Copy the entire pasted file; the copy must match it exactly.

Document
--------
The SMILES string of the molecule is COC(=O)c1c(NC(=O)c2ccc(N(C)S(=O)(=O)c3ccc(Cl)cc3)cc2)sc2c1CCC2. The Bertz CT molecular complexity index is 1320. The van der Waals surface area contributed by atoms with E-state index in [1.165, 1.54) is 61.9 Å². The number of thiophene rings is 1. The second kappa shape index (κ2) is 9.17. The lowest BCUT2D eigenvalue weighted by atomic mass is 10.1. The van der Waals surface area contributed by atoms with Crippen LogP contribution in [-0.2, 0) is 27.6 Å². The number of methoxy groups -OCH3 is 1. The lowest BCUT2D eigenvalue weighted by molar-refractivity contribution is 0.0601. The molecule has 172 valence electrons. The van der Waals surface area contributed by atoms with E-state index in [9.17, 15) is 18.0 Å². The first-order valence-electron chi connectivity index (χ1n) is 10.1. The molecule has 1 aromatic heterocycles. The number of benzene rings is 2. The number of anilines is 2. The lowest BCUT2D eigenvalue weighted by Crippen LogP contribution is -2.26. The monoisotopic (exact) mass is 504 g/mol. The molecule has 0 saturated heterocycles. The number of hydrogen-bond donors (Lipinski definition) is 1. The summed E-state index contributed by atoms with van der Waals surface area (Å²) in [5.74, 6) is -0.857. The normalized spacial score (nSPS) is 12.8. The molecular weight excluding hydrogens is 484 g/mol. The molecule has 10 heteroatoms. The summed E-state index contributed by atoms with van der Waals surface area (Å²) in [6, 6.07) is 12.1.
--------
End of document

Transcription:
The SMILES string of the molecule is COC(=O)c1c(NC(=O)c2ccc(N(C)S(=O)(=O)c3ccc(Cl)cc3)cc2)sc2c1CCC2. The Bertz CT molecular complexity index is 1320. The van der Waals surface area contributed by atoms with E-state index in [1.165, 1.54) is 61.9 Å². The number of thiophene rings is 1. The second kappa shape index (κ2) is 9.17. The lowest BCUT2D eigenvalue weighted by atomic mass is 10.1. The van der Waals surface area contributed by atoms with Crippen LogP contribution in [-0.2, 0) is 27.6 Å². The number of methoxy groups -OCH3 is 1. The lowest BCUT2D eigenvalue weighted by molar-refractivity contribution is 0.0601. The molecule has 172 valence electrons. The van der Waals surface area contributed by atoms with E-state index in [9.17, 15) is 18.0 Å². The first-order valence-electron chi connectivity index (χ1n) is 10.1. The molecule has 1 aromatic heterocycles. The number of benzene rings is 2. The number of anilines is 2. The lowest BCUT2D eigenvalue weighted by Crippen LogP contribution is -2.26. The monoisotopic (exact) mass is 504 g/mol. The molecule has 0 saturated heterocycles. The number of hydrogen-bond donors (Lipinski definition) is 1. The summed E-state index contributed by atoms with van der Waals surface area (Å²) in [5.74, 6) is -0.857. The normalized spacial score (nSPS) is 12.8. The molecular weight excluding hydrogens is 484 g/mol. The molecule has 10 heteroatoms. The summed E-state index contributed by atoms with van der Waals surface area (Å²) in [6, 6.07) is 12.1.